Author and all-around Edwardian expert Evangeline Holland has put together a week long celebration of historical romance that promises to be a thoughtful examination of the state of and issues in the genre. Today, I’m arguing that historical romance doesn’t teach us about history — and that’s awesome. Please join me!
6 thoughts on “This is Not History”
By coincidence, a couple of days ago I wrote about the problem of getting the “worldviews” right in historical fiction/historical romance. Since I’m not speaking from personal experience, though, my post‘s not as interesting as yours.
Your post is fascinating! I’m particularly interested by the idea that we’re likely to write about people who are unusual in some way, thus contextualizing the anachronism in our writing.
I remember in a course on classical history my professor showing us a mosaic of a woman from Pompeii holding a stylus. “Is she pictured holding the pen because that was commonplace or because it was unusual?” he asked. I’m still not sure. ; )
(Oops, I edited this because I got his question totally wrong. Sorry!)
Funnily enough, in the next post at Evangeline’s blog, Rebeccca Paula mentions the “people who are unusual in some way”:
Nowadays it’s not considered radical to support votes for women or to be opposed to slavery, so giving a character those views is a safe choice for an author. However, people committed to the Counter-Reformation caused ripples, so did the extreme Puritans who supported Cromwell, so did the eugenics movement, and the temperance movement and Marx and Engels. But somehow I can’t see them being terribly popular with most contemporary US readers. Quaker women were often deemed very poorly behaved when they preached in public, but again, I don’t see them being made into romance heroines unless (as in Laura Kinsale’s Flowers from the Storm) they compromise on a lot of their values.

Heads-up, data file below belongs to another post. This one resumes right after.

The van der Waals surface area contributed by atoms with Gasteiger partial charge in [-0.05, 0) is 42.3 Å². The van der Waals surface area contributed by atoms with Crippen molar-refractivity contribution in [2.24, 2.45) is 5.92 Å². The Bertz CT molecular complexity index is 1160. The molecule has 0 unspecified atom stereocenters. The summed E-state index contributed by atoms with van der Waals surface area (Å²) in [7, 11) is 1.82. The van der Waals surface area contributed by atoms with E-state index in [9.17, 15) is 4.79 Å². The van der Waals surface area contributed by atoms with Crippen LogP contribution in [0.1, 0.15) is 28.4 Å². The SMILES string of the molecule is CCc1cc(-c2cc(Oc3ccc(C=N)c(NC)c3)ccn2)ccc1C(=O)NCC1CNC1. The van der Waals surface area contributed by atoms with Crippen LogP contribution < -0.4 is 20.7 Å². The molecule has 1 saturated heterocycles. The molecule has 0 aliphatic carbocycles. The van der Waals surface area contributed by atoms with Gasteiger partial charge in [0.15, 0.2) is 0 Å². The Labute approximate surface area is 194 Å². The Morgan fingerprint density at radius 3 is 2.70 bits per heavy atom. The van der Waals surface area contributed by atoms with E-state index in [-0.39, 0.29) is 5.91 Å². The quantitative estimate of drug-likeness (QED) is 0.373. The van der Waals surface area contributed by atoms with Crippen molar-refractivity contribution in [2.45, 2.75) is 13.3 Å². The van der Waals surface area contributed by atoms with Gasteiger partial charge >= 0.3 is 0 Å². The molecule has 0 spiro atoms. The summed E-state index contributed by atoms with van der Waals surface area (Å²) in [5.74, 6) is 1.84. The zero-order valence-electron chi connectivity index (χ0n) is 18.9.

Judging by what’s published in the mainstream of popular romance, historicals generally steer clear of religion (leaving that to Inspirational Romance, which is evangelical Christian in orientation), and are relatively conservative politically (albeit generally sex-positive).
1) As I’ve written about before, readers don’t like books that are too political or that draw attention to their politics. This is my old “some politics get noticed and others don’t” schtick, but it’s correct: many readers don’t notice that small-town contemporaries are all about a simulacrum, Mayberry-version of life with tiny, localized government, no diversity or a perfect melting pot, no crime, and people (read: men) making tons of money in family businesses that aren’t threatened by unionization or globalization. This is politics–it’s expressing an opinion about social relationships involving power–it just masquerades as something non-threatening and neutral.
1b) Politics are allowed in historicals in tiny amounts if they conform to contemporary mores, but people will complain that it’s ahistorical. Because the entire enterprise wasn’t ahistorical to begin.